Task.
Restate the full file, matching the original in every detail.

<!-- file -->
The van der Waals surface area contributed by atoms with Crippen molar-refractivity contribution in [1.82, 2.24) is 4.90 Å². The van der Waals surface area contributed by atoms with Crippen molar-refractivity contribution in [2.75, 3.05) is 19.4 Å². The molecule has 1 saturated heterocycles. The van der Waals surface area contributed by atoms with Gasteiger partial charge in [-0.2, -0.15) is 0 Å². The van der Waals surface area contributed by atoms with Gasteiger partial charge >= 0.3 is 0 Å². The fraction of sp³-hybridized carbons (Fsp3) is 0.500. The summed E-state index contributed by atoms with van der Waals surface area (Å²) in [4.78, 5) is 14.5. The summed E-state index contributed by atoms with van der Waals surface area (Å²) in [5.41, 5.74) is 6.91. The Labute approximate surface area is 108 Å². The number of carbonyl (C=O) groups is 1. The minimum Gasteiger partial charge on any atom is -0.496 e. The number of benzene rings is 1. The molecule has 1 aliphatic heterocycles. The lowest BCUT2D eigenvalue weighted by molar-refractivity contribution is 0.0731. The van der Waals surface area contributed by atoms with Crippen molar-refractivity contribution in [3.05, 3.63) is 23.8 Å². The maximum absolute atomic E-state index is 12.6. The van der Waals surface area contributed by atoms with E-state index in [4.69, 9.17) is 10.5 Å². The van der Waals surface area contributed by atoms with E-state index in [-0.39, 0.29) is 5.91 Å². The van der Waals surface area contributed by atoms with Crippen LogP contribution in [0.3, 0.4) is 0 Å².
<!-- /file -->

The van der Waals surface area contributed by atoms with Crippen molar-refractivity contribution in [1.82, 2.24) is 4.90 Å². The van der Waals surface area contributed by atoms with Crippen molar-refractivity contribution in [2.75, 3.05) is 19.4 Å². The molecule has 1 saturated heterocycles. The van der Waals surface area contributed by atoms with Gasteiger partial charge in [-0.2, -0.15) is 0 Å². The van der Waals surface area contributed by atoms with Gasteiger partial charge >= 0.3 is 0 Å². The fraction of sp³-hybridized carbons (Fsp3) is 0.500. The summed E-state index contributed by atoms with van der Waals surface area (Å²) in [4.78, 5) is 14.5. The summed E-state index contributed by atoms with van der Waals surface area (Å²) in [5.41, 5.74) is 6.91. The Labute approximate surface area is 108 Å². The number of carbonyl (C=O) groups is 1. The minimum Gasteiger partial charge on any atom is -0.496 e. The number of benzene rings is 1. The molecule has 1 aliphatic heterocycles. The lowest BCUT2D eigenvalue weighted by molar-refractivity contribution is 0.0731. The van der Waals surface area contributed by atoms with Crippen molar-refractivity contribution in [3.05, 3.63) is 23.8 Å². The maximum absolute atomic E-state index is 12.6. The van der Waals surface area contributed by atoms with E-state index in [4.69, 9.17) is 10.5 Å². The van der Waals surface area contributed by atoms with E-state index in [-0.39, 0.29) is 5.91 Å². The van der Waals surface area contributed by atoms with Crippen LogP contribution in [0.3, 0.4) is 0 Å².